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Summer Science Exhibition 2005

Carbon nanotubes spin out









The Royal Society, London, 6-9 Carlton House Terrace, London, SW1Y 5AG


Members of the group running the reactor which is spinning the fibres of the carbon nanotubes.

Dr Ya-Li Li, Dr Marcelo Motta, Dr Ian Kinloch, Dr Shanju Zhang, Dr Premnath Venugopalan, Dr Martin Pick and Professor Alan Windle FRS.
University of Cambridge.

A radical new approach enables ultra- strong but light fibres to be made from carbon nanotubes. Carbon nanotubes are tubes of carbon atoms, not unlike a single, perfectly round tube of chicken wire. They have incredible strength. An individual carbon nanotube, a few billionths of a metre across, has a demonstrated strength in tension higher than any known substance. The new process is a major step in applying such an astounding property to a useful material such as a fibre. Fibres made from carbon nanotubes also conduct electricity and have a huge range of potential applications from smart textiles to space elevator cables.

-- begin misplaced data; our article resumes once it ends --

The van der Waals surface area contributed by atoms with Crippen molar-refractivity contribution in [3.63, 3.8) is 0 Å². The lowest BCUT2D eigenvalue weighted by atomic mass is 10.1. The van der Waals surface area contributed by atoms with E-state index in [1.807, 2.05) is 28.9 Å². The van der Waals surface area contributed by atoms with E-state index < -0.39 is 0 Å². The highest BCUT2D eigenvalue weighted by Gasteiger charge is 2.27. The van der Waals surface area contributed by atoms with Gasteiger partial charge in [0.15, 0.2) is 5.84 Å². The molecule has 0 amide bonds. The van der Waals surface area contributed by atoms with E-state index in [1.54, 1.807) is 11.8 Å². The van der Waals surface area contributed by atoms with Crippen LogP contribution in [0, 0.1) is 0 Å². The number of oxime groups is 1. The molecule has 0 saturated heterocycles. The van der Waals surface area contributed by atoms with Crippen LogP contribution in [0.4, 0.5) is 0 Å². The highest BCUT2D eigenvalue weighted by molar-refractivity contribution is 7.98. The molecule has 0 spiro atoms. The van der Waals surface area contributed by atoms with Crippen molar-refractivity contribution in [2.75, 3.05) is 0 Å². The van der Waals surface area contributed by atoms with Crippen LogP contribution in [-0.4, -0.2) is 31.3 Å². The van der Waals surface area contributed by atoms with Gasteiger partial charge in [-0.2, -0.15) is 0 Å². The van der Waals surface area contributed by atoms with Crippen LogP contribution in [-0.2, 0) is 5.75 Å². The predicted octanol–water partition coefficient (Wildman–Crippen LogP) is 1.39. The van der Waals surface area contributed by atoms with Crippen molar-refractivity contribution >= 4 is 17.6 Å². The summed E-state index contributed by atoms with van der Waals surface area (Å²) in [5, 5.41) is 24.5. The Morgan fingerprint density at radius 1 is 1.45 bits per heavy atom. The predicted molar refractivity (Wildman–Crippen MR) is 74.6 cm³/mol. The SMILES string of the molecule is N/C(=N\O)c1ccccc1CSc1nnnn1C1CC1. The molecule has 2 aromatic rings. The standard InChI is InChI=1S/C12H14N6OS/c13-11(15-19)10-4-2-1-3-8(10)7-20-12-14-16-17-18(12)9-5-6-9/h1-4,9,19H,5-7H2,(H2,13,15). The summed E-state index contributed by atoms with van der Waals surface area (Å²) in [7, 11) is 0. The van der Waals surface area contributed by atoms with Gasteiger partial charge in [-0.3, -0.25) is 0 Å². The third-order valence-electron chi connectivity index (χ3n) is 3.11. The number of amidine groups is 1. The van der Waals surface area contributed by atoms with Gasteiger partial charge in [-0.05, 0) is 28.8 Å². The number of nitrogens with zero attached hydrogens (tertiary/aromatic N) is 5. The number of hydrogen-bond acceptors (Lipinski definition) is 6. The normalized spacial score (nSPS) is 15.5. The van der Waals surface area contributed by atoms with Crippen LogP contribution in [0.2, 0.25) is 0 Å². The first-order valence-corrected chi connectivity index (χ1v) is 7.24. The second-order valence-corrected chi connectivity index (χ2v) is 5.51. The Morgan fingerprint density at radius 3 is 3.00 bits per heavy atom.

Space scientists have for some time considered the possibility of tethering satellites to earth and of space elevator cables to transport materials, power or even people to space. The potential properties of carbon nanotube fibres mean that space scientists are watching their development to see if they could provide the key to realising these ideas. More down-to-earth applications include lightweight, flexible, bullet-proof body armour and new means of electrical power transmission.

Although carbon nanotubes were first discovered in 1991, spinning them into useful fibres has proved difficult and extremely costly. The system being developed at the University of Cambridge is overcoming these problems. 'We are turning initial materials that cost 0.02 pence per gram into carbon nanotubes that currently retail on the research market at some £200 per gram, a mark up of a million', explains Alan Windle of Cambridge's Department of Materials Science. The process is predicted to reduce the cost of carbon nanotube based materials dramatically, making them economically viable for large-scale commercial use. 'Our system has the potential to make a major impact on technology', says Alan.

Carbon nanotubes spin out The Royal Society, London 6-9 Carlton House Terrace London SW1Y 5AG UK